Breadth, Length, Height and Depth Perception

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“What you see and what you hear depends a great deal on where you are standing. It also depends on what sort of person you are.”

~ C.S. Lewis

I’ve been trying to capture the sun. It’s not easy.

Smoky haze filled the valley this week. A forest fire about 45 minutes drive away closed a major highway. Massive fires that have emptied towns in the central interior of British Columbia are hundreds of kilometers away, but winds carry the smoke here. Even people in the US Pacific Northwest are complaining about air quality because of the fires.

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Forest fires are a seasonal hazard in this part of the world and, I suppose, like people who live in areas prone to hurricane, tornadoes, floods, blizzards, and earthquakes, we have learned to keep an eye on the situation and, for the most part, get on with life.

 

From our vantage point we see the sun turn an amazing neon orange red colour as it lowers in the evenings. I tried to capture it with the cameras I had available (a cell phone and my trusty Canon point and shoot) but neither could reproduce what I saw. I even tried shooting through sunglasses lens. No luck. Neither had the capacity to handle the wide contrast.

Amazingly, the image my camera registered was the opposite of what I saw. I saw a glowing orange/red ball against a pale grey/blue sky. It saw a white sun against a glowing orange/red sky. I could not see what either the phone and camera saw, nor could the man-made devices record what I saw.

 

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Other people in the valley talked about how remarkable it was. Many posted photos on Facebook, taken from their locations between the Idaho border up to Radium Hot Springs. The pictures looked dramatic and lovely but none of them looked like what I saw.

I began to think about perspective and perception. To those in airplanes flying high above the smoke the sun appears to be the same as always. Down here in the forest by our home, it shone with a strange warm diffused glow even at midday.

smokey forest ch rs IMG_9003I tried putting a sunglasses lens in front of my camera lens to see if it would change the way the camera saw the neon colours of the sun. It did, but not the way I hoped. Now the sky took on a muddy dark colour and the sun was still blown out white.sun dull sky IMG_8936Where we are positioned in time and space affects how much we see. This is perspective. How we interpret and remember what we see is perception. The lens of experience will alter one’s perception. My little camera did not perceive what my eyes perceived. It did not have the capacity.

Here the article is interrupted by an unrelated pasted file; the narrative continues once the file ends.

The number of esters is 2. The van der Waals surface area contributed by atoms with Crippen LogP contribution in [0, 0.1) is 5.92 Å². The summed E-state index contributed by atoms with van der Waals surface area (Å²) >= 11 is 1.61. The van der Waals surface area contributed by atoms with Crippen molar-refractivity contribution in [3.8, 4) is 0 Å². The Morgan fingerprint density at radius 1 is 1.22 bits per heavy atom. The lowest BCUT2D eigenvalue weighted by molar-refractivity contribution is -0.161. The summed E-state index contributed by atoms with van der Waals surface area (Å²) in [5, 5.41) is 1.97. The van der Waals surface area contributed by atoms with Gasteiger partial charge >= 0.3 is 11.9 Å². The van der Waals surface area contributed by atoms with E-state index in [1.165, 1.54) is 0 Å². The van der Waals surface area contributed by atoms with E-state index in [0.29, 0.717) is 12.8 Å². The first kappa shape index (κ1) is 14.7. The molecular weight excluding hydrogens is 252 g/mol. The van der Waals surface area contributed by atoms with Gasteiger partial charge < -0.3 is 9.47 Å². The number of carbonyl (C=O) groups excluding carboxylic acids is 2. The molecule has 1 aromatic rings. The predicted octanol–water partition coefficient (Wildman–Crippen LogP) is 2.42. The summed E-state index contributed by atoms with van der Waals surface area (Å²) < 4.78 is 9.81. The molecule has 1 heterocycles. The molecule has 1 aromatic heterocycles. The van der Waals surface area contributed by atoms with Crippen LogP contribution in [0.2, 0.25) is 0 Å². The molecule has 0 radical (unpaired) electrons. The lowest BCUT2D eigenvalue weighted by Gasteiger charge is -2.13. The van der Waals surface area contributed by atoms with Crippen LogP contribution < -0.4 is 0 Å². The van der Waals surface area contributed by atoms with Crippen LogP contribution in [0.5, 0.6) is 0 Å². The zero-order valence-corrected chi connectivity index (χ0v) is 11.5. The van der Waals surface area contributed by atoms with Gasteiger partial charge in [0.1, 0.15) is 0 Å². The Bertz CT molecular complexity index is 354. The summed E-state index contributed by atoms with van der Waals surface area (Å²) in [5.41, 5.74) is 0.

I remember a time when experience handed me a dark lens. A group of musicians invited me to participate in informal monthly concerts. Some of these people were professionals working on new pieces they wanted to try on small audiences before they hit the road. Others were music teachers who needed motivation to hone their skills.

I had dropped out of the classical music scene about five years earlier. My babies slept poorly and I couldn’t find time or a place to practice that wouldn’t have the neighbours banging the walls.

Okay, the real truth is, I quit because I was discouraged. It wasn’t fun anymore.

Singers will tell you that three weeks without practice makes you feel like you have to start training all over again. Getting back up on a stage after a long absence felt like a daunting challenge. I was nervous.

I sang my first set of songs, nothing difficult, three simple Schubert lieder. Before I finished the last song, a man in the audience I recognized as the concert master of the city orchestra got up and walked out.

My heart sank. I knew I wasn’t good enough to be there.

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I had another longer aria to sing later in the program. It was all I could do to force myself to go through with it, but I did, putting on a good theatrical face. I assumed the applause was because people were being politely generous. I took a bow, but all I wanted was to dash out the door for home and go throw myself on the bed for a good cry. On the way out the concert master blocked my way.

“There you are!” he said. “Listen, I was so excited when I heard you in the first half I couldn’t wait for intermission. I rushed out and called some friends and told them to get down here. I’ve got some people I want you to meet…”

I was shocked.

Later I realized that my experience up until that point had mostly been singing for teachers, examiners, critics, and judges, in tests, auditions or contest situations. As a matter of fact, my performance had once been torn to shreds before an audience by an adjudicator in a music festival (more aptly called “music court”) on that very same stage. I won the competition, but the trophy didn’t make up for a sense of humiliation that poured liked a sweaty flush of embarrassment over my head. Up until the concert that evening, I had rarely sung for an audience who were there simply to enjoy themselves at the end of the work week. My years of experience in competitive environments formed a lens of expectation of criticism.

neon sun IMG_9056The lens was like the sunglasses lens in front of my camera. It cast the shadow of darkness that felt like rejection across my perception. What I saw when the concert master walked out was a negative reaction that pointed to to my failure. I was unable to imagine that his action was actually a sign of approval.

Music is not the only area affected by negative expectations. Past experiences of feeling condemned and unable to measure up to religious standards caused me to see through a lens that didn’t provide a capacity to imagine God could possibly approve of me. It took a long time to change that lens. I know I’m not the only one. It’s a story I hear frequently.

The idea that God considers a close relationship with us to be the reward that Christ earned is one that doesn’t register for a lot of people. We all have different ideas about the nature of God depending on our perspective from whatever point in time and space we occupy on this road. That changes as new positions add new understanding. But when our ability to perceive has been darkened, it needs healing. It needs a new lens. We need increased capacity to handle the light God wants to pour into our hearts.